The walking deadWritten by Tom Pounds | President / Publisher | email@example.com
The Cincinnati Post and Kentucky Post newspapers closed in December 2007 after a 126-year run.
The Rocky Mountain News closed in February after 150 years in business. Newspapers in Seattle, Tuscon, Ariz., and as close to home as Detroit and Ann Arbor are closing, cutting back production days and reducing services.
It is a dire time of transition for the newspaper industry, and there will be many more stories of cutbacks and closings as the months unfold. Daily paid newspapers are for the most part dead men walking, shambling relics of past glories with no sustainable business model.
One of the reasons I started Toledo Free Press in 2004 was that I saw the signs of doom for the paid daily newspaper many years ago, and I believe that the community needs a viable long-term alternative, a source for information that drills beyond the fires and car crashes and looks at our neighbors.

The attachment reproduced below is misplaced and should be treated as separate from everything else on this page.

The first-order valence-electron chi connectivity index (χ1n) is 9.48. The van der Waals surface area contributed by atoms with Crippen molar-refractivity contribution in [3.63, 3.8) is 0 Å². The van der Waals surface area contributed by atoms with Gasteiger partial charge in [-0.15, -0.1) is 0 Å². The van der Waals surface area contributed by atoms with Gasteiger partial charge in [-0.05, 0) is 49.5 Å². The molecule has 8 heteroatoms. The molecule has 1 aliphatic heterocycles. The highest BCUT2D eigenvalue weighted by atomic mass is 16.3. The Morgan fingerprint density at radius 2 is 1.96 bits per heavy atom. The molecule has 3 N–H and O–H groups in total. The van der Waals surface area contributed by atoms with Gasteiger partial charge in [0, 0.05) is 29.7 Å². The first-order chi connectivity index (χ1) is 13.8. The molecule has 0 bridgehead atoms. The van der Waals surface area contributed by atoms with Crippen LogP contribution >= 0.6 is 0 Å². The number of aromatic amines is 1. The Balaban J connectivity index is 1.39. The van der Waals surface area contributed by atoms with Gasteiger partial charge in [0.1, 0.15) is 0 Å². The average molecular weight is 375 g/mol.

I believed then, and I believe now, that a free, once-or-twice-a-week publication that focuses on strictly local news is the answer.
The issues that are killing paid daily newspapers — legacy contract costs, investments in depreciating presses, reliance on content that has been in the marketplace for 24 hours — do not plague most free weekly newspapers.
These are tight times, but free weekly newspapers are already on the other side of the collapse, integrating online resources and delivering local content that builds the community, not tears it down.
As the paid daily newspaper goes the way of outdoor telephone booths, vinyl records and crop-dusting planes, free weekly publications are standing firm and preparing to be part of the next step in the evolution of the information revolution.
Thomas F. Pounds is president and publisher of Toledo Free Press. Contact him at firstname.lastname@example.org.